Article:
The growing wealth gap between the richest and poorest Americans is increasingly creating a shopping chasm between those who are trading up and those who are trading down, experts say. What's missing is the middle.
“There is a two Americas kind of thing going on,” said Chris Christopher, director of U.S. and global consumer markets for IHS Global Insight.
The result is a retail marketplace in which even basic goods like socks and razors are becoming either incredibly cheap or extremely expensive, experts say.
Say you’re a guy who needs a new T-shirt. A shopper who feels like he has fallen down the economic ladder might opt for the $6.98 Kmart version. But a tech industry hotshot for whom things are looking up might be tempted by the $70 version available at Barneys.
Is there a new baby in the family? Cash-strapped shoppers might head to Wal-Mart for a $6.96 hoodie to bundle up that bundle of joy. The high-end shopper, on the other hand, might be looking toward the $135 cashmere version available from J Crew.
Looking to get back to the gym before the holidays? The 1 percent may go for Lululemon’s $98 yoga pants (despite their recent troubles) but the 99 percent is likely tempted by the $14.99 version available at Target.
On the high-end side, experts say retailers are seeing an opportunity to snag consumers who have fared well in the weak economic recovery and now want the best of everything — even if it’s a toothbrush, hair dryer, coffee maker or razor.
“A lot of even basic items have gone premium,” said Milton Pedraza, chief executive of the Luxury Institute, a consulting firm focused on wealthy consumers. He said one company even contacted him recently about the possibility of developing a luxury detergent.
On the lower-end side, experts say other retailers are seeing the opportunity — or necessity — of appealing to the wide swath of Americans who lost economic ground during the deep recession and weak recovery.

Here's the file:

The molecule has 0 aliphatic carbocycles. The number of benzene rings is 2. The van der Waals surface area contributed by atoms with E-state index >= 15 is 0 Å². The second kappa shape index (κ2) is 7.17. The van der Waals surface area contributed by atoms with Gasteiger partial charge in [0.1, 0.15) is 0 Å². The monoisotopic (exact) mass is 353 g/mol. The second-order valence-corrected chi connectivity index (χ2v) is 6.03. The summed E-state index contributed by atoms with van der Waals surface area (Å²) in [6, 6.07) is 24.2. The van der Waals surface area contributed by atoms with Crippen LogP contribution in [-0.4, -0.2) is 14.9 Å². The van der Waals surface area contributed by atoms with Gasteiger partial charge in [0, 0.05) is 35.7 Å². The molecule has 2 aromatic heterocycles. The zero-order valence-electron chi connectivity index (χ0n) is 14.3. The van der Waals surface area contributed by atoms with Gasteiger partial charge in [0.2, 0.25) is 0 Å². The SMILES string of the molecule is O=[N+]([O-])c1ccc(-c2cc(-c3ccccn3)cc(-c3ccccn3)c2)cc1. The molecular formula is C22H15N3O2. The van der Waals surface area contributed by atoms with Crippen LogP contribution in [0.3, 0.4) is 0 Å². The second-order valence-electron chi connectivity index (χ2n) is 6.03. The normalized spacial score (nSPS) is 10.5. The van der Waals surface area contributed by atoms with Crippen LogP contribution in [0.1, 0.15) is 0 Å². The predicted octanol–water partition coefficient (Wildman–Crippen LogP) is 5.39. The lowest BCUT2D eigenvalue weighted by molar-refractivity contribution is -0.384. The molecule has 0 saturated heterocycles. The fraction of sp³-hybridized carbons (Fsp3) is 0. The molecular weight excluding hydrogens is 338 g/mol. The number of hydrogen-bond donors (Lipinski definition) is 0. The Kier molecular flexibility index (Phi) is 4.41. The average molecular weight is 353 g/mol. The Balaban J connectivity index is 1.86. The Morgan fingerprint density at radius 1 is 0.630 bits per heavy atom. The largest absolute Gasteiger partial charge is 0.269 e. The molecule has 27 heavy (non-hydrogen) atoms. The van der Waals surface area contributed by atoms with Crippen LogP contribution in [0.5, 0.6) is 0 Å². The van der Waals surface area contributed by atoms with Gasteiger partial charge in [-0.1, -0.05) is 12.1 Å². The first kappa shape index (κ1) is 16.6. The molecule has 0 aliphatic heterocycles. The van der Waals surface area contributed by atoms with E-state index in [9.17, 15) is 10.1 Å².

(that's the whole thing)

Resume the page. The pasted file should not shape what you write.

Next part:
Brian Sozzi, chief equities strategist at Belus Capital Advisors, points to the success of stores such as Dollar Tree, which sells everyday items at deep discounts. But he also notes that, as competition increases to offer basic goods for the lowest price, consumers are at risk of getting a raw deal because the cheap goods are, well, cheap.
“A lot of retailers, they say they’re investing in price. What they’re basically doing is they’re taking quality out of the product and then offering the product at a cheaper price,” Sozzi said.
The bifurcation also is threatening the department stores, mall shops and other retailers that once appealed to America’s broad middle of the economic spectrum and now are at risk of getting squeezed out.
“It’s the middle tiers that are struggling for definition,” said Christopher, of IHS Global Insight.
The shift comes as some economists see more evidence that the wealth gap has widened in the four years since the nation officially came out of recession. An analysis of income gains between 2009 and 2012, released last month by economists at University of California, Berkeley, found that the top 1 percent of incomes grew by 31.4 percent during that three-year period of economic recovery, while the rest of the 99 percent saw income gains of just 0.4 percent.
Robert Shiller, the Yale professor who won the Nobel prize for economics earlier this year, told The Associated Press last month that rising inequality is “the most important problem that we are facing today.”
One big concern is that many Americans who consider themselves middle class are now worse off financially than they were five or six years ago, and therefore have less money to spend. The nation’s median household income is still below the level it was in 2007, the year the nation went into recession, after adjusting for inflation.
Experts say there is one thing that high- and low-end consumers have in common: They are all becoming savvier shoppers.
David Rabkin, senior vice president of consumer lending for American Express, which studies shopping trends, said its data has shown that shoppers of all income levels have become more careful about what they purchase. In addition, they are more mindful of a sale or good deal, and less likely to take on debt.
Rabkin thinks those savvy habits are here to stay.
“We don’t really expect people to go back to pre-recession behavior any time in the predictable future,” he said.